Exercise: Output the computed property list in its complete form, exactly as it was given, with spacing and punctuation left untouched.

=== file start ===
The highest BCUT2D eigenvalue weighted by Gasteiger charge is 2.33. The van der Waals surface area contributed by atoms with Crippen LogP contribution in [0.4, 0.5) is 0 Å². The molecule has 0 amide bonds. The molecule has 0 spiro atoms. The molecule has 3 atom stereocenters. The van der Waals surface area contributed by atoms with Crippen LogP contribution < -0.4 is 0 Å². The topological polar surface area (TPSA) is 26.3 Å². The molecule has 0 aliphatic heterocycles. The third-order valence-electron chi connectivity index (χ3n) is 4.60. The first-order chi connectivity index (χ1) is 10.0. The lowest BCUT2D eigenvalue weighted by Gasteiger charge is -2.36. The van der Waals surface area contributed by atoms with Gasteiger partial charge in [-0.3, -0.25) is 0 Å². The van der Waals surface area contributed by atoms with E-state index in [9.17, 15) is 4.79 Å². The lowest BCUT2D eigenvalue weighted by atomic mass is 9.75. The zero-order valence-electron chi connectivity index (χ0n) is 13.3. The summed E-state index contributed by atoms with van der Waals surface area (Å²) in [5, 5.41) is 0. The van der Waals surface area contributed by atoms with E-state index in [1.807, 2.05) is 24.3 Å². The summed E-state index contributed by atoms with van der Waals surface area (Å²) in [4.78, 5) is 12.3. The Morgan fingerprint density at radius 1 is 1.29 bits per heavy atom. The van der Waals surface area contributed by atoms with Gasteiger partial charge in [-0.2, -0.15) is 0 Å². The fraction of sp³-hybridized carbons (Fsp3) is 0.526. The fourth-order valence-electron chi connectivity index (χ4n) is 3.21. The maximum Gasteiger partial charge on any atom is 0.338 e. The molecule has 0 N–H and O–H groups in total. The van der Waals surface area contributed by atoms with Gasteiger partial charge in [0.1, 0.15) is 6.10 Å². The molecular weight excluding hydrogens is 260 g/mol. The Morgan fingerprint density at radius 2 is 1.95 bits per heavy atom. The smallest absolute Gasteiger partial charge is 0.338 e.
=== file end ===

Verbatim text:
The highest BCUT2D eigenvalue weighted by Gasteiger charge is 2.33. The van der Waals surface area contributed by atoms with Crippen LogP contribution in [0.4, 0.5) is 0 Å². The molecule has 0 amide bonds. The molecule has 0 spiro atoms. The molecule has 3 atom stereocenters. The van der Waals surface area contributed by atoms with Crippen LogP contribution < -0.4 is 0 Å². The topological polar surface area (TPSA) is 26.3 Å². The molecule has 0 aliphatic heterocycles. The third-order valence-electron chi connectivity index (χ3n) is 4.60. The first-order chi connectivity index (χ1) is 10.0. The lowest BCUT2D eigenvalue weighted by Gasteiger charge is -2.36. The van der Waals surface area contributed by atoms with Gasteiger partial charge in [-0.3, -0.25) is 0 Å². The van der Waals surface area contributed by atoms with E-state index in [9.17, 15) is 4.79 Å². The lowest BCUT2D eigenvalue weighted by atomic mass is 9.75. The zero-order valence-electron chi connectivity index (χ0n) is 13.3. The summed E-state index contributed by atoms with van der Waals surface area (Å²) in [5, 5.41) is 0. The van der Waals surface area contributed by atoms with E-state index in [1.807, 2.05) is 24.3 Å². The summed E-state index contributed by atoms with van der Waals surface area (Å²) in [4.78, 5) is 12.3. The Morgan fingerprint density at radius 1 is 1.29 bits per heavy atom. The van der Waals surface area contributed by atoms with Gasteiger partial charge in [-0.2, -0.15) is 0 Å². The fraction of sp³-hybridized carbons (Fsp3) is 0.526. The fourth-order valence-electron chi connectivity index (χ4n) is 3.21. The maximum Gasteiger partial charge on any atom is 0.338 e. The molecule has 0 N–H and O–H groups in total. The van der Waals surface area contributed by atoms with Gasteiger partial charge in [0.1, 0.15) is 6.10 Å². The molecular weight excluding hydrogens is 260 g/mol. The Morgan fingerprint density at radius 2 is 1.95 bits per heavy atom. The smallest absolute Gasteiger partial charge is 0.338 e.